I recently came across an interesting discussion on flyertalk.com regarding a permanent Border Patrol checkpoint located on I-10 in West Texas. Seems that the Border Patrol was going out of its way to harass car drivers with extensive questioning and drug sniffing dogs while just waving commercial truck drivers through without any questioning whatsoever.
Correct me if I'm wrong but it seems to me that commercial trucks are physically capable of transporting quite a bit more illicit traffic than a personal car. In fact, the last time I checked several personal cars can easily fit into the space occupied by a single commercial truck.
Why then would Border Patrol agents manning a permanent checkpoint in the Southwest United States be more interested in harassing private individuals driving personal cars than well-connected commercial truck drivers representing powerful commercial/lobbying interests? This is of course a rhetorical question.
Don't get me wrong. I don't begrudge truck drivers in this scenario at all. I just think the Border Patrol has no legitimate business questioning anyone absent individualized suspicion inside the country and scenarios like this make it obvious how much of a joke these internal checkpoint dog and pony shows really are.
Unfortunately, until a critical mass of people stop putting up with being stopped, seized, detained, interrogated and searched absent consent or probable cause while minding their own business driving down a public highway, this type of targeted abuse of the travelling public will continue.
How does that quote go again....
"The limits of tyrants are prescribed by the endurance of those whom they oppress." - Frederick Douglass
The text of the forum post prompting this blog entry appears below along with a link to the full discussion:
"I chose to drive back to Dallas from my business trip in southern California so that I could visit my sister in Deming, NM (a small town on I-10 in southern New Mexico), and to see west Texas from the ground. I've flown over it many times but never driven across.
Going east on I-10 after leaving El Paso, there were signs on the highway with flashing lights letting me know of this "inspection station" where everyone has to stop. One lane was for trucks and another lane for cars. I assumed this was to prevent us in cars from having to wait in a long line behind the trucks. Most of the traffic on this desolate stretch of highway is commercial trucks.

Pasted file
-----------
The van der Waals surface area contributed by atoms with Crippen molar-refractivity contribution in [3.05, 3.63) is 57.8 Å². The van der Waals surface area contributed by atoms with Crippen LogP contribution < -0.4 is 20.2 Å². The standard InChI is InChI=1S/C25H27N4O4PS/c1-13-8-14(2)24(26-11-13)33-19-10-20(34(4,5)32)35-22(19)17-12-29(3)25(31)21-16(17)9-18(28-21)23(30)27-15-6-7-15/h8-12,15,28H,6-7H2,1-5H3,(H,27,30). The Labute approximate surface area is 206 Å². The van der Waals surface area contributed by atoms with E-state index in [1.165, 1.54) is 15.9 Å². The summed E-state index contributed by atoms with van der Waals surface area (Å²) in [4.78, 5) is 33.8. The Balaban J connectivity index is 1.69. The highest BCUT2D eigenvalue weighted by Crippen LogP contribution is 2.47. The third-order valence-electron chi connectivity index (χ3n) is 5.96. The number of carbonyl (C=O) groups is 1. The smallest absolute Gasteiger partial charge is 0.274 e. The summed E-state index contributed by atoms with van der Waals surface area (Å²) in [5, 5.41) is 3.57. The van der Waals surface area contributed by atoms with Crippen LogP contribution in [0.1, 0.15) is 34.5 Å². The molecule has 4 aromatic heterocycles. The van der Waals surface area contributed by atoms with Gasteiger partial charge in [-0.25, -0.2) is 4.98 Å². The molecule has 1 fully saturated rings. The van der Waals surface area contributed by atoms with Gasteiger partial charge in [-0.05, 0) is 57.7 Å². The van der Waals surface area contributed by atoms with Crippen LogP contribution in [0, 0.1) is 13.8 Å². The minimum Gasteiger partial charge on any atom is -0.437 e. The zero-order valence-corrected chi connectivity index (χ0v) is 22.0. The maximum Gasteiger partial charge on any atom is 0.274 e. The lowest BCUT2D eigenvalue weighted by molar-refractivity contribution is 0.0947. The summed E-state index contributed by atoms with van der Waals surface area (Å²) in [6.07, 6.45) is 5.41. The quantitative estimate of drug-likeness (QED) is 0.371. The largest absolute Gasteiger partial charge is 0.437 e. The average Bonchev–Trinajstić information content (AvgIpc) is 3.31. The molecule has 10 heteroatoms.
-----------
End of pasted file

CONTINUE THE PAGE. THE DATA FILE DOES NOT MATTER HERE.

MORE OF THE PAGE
The line for cars was about 10 long, and while there were lots more than 10 trucks in their line, I saw the Border Patrol just waving them through, one after another. Meanwhile the car line was barely moving at all.
I was started to get pretty peeved at this delay, because I didn't do anything other than minding my own business driving on the interstate. When I reached the head of the line, I could see what was taking so long... the Border Patrol was asking people in cars lots of questions while another officer with a dog walked around each car!
He asked me "are you a US citizen?" I said yes. Then he asked me where I'm going. I said "What's with all the questions? I'm not crossing an international border." He said "you're in a federal facility, ma'am" I told him I'm going to Dallas. Then he asked me where I had come from, how long I stayed there, and he asked me if I was carrying any illegal narcotics. After I answered those questions, then he said "when was the last time you smoked?" I said "Excuse me?!!" He repeated his question and I said "I am not answering any more of these questions" and then he said "have a good trip" and waved me on.
Since when does the US Border Patrol get to ask people who are minding their own business, driving on an interstate highway in Texas, all these personal questions?
I am going to send a letter to President Obama to let him know that he has no business criticizing Arizona SB 1070 when he needs to clean up his own house first. He is a hypocrite!"
Comments are closed for this post.
Welcome to Checkpoint USA's blog. Here you'll find general information and discussions regarding growing threats to our right to privacy & travel.
While I refer to court cases along with state and federal law frequently in this blog, nothing written here should be construed as legal advice. I am not an attorney. Rather, I'm someone concerned about the growing disregard for individual rights present at all levels of government.
My conclusions are my own based upon personal experience and research. The law is made purposely complex however and varies significantly from place to place and circumstance to circumstance.
|<< <||> >>|